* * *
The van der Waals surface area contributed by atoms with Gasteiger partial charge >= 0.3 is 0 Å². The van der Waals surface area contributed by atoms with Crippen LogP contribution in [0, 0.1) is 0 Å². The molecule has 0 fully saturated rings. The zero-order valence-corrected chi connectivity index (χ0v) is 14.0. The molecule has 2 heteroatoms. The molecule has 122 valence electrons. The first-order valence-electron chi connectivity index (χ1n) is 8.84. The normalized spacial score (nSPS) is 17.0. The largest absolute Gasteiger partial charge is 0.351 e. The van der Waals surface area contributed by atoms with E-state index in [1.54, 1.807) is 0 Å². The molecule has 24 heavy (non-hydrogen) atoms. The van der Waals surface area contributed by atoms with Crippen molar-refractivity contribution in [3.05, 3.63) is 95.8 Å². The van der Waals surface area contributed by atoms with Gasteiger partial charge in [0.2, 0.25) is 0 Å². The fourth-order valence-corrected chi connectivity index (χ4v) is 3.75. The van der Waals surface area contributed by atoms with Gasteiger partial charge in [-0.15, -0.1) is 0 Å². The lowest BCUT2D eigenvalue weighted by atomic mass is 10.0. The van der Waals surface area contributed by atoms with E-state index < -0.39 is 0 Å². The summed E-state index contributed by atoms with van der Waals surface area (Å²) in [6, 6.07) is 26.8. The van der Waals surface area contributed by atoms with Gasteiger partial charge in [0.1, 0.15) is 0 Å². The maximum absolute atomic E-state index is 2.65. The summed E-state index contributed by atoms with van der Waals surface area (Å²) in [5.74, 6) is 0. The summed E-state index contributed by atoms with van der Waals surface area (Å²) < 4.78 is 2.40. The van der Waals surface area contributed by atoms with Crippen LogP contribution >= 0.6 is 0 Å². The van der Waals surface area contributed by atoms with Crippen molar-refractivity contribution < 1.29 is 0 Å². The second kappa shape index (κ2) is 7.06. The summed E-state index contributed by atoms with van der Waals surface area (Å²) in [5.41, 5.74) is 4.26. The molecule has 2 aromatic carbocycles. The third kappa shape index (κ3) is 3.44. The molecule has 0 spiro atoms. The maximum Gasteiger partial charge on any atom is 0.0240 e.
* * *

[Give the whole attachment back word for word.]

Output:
The van der Waals surface area contributed by atoms with Gasteiger partial charge >= 0.3 is 0 Å². The van der Waals surface area contributed by atoms with Crippen LogP contribution in [0, 0.1) is 0 Å². The molecule has 0 fully saturated rings. The zero-order valence-corrected chi connectivity index (χ0v) is 14.0. The molecule has 2 heteroatoms. The molecule has 122 valence electrons. The first-order valence-electron chi connectivity index (χ1n) is 8.84. The normalized spacial score (nSPS) is 17.0. The largest absolute Gasteiger partial charge is 0.351 e. The van der Waals surface area contributed by atoms with E-state index in [1.54, 1.807) is 0 Å². The molecule has 24 heavy (non-hydrogen) atoms. The van der Waals surface area contributed by atoms with Crippen molar-refractivity contribution in [3.05, 3.63) is 95.8 Å². The van der Waals surface area contributed by atoms with Gasteiger partial charge in [0.2, 0.25) is 0 Å². The fourth-order valence-corrected chi connectivity index (χ4v) is 3.75. The van der Waals surface area contributed by atoms with Gasteiger partial charge in [-0.15, -0.1) is 0 Å². The lowest BCUT2D eigenvalue weighted by atomic mass is 10.0. The van der Waals surface area contributed by atoms with E-state index < -0.39 is 0 Å². The summed E-state index contributed by atoms with van der Waals surface area (Å²) in [6, 6.07) is 26.8. The van der Waals surface area contributed by atoms with Gasteiger partial charge in [0.1, 0.15) is 0 Å². The maximum absolute atomic E-state index is 2.65. The summed E-state index contributed by atoms with van der Waals surface area (Å²) in [5.74, 6) is 0. The summed E-state index contributed by atoms with van der Waals surface area (Å²) < 4.78 is 2.40. The van der Waals surface area contributed by atoms with Crippen LogP contribution >= 0.6 is 0 Å². The van der Waals surface area contributed by atoms with Crippen molar-refractivity contribution < 1.29 is 0 Å². The second kappa shape index (κ2) is 7.06. The summed E-state index contributed by atoms with van der Waals surface area (Å²) in [5.41, 5.74) is 4.26. The molecule has 2 aromatic carbocycles. The third kappa shape index (κ3) is 3.44. The molecule has 0 spiro atoms. The maximum Gasteiger partial charge on any atom is 0.0240 e.